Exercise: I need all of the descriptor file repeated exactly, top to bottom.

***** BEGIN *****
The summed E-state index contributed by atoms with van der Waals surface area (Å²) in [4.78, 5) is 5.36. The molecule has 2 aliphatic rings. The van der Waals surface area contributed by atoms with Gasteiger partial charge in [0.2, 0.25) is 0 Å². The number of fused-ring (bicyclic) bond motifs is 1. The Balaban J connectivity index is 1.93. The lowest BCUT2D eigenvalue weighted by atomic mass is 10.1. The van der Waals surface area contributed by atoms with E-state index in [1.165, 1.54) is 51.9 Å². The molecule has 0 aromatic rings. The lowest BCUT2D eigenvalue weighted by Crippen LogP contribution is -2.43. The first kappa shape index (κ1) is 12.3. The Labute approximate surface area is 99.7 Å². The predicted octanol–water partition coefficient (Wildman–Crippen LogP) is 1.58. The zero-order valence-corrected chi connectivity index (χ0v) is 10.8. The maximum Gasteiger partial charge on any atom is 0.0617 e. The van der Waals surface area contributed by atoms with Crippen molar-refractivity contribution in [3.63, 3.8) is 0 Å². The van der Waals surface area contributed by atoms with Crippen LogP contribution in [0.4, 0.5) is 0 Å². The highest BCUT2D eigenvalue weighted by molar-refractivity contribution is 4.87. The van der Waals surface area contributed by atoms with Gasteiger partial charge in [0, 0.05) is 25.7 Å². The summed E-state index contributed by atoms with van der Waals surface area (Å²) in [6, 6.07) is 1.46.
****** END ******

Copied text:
The summed E-state index contributed by atoms with van der Waals surface area (Å²) in [4.78, 5) is 5.36. The molecule has 2 aliphatic rings. The van der Waals surface area contributed by atoms with Gasteiger partial charge in [0.2, 0.25) is 0 Å². The number of fused-ring (bicyclic) bond motifs is 1. The Balaban J connectivity index is 1.93. The lowest BCUT2D eigenvalue weighted by atomic mass is 10.1. The van der Waals surface area contributed by atoms with E-state index in [1.165, 1.54) is 51.9 Å². The molecule has 0 aromatic rings. The lowest BCUT2D eigenvalue weighted by Crippen LogP contribution is -2.43. The first kappa shape index (κ1) is 12.3. The Labute approximate surface area is 99.7 Å². The predicted octanol–water partition coefficient (Wildman–Crippen LogP) is 1.58. The zero-order valence-corrected chi connectivity index (χ0v) is 10.8. The maximum Gasteiger partial charge on any atom is 0.0617 e. The van der Waals surface area contributed by atoms with Crippen molar-refractivity contribution in [3.63, 3.8) is 0 Å². The van der Waals surface area contributed by atoms with Crippen LogP contribution in [0.4, 0.5) is 0 Å². The highest BCUT2D eigenvalue weighted by molar-refractivity contribution is 4.87. The van der Waals surface area contributed by atoms with Gasteiger partial charge in [0, 0.05) is 25.7 Å². The summed E-state index contributed by atoms with van der Waals surface area (Å²) in [6, 6.07) is 1.46.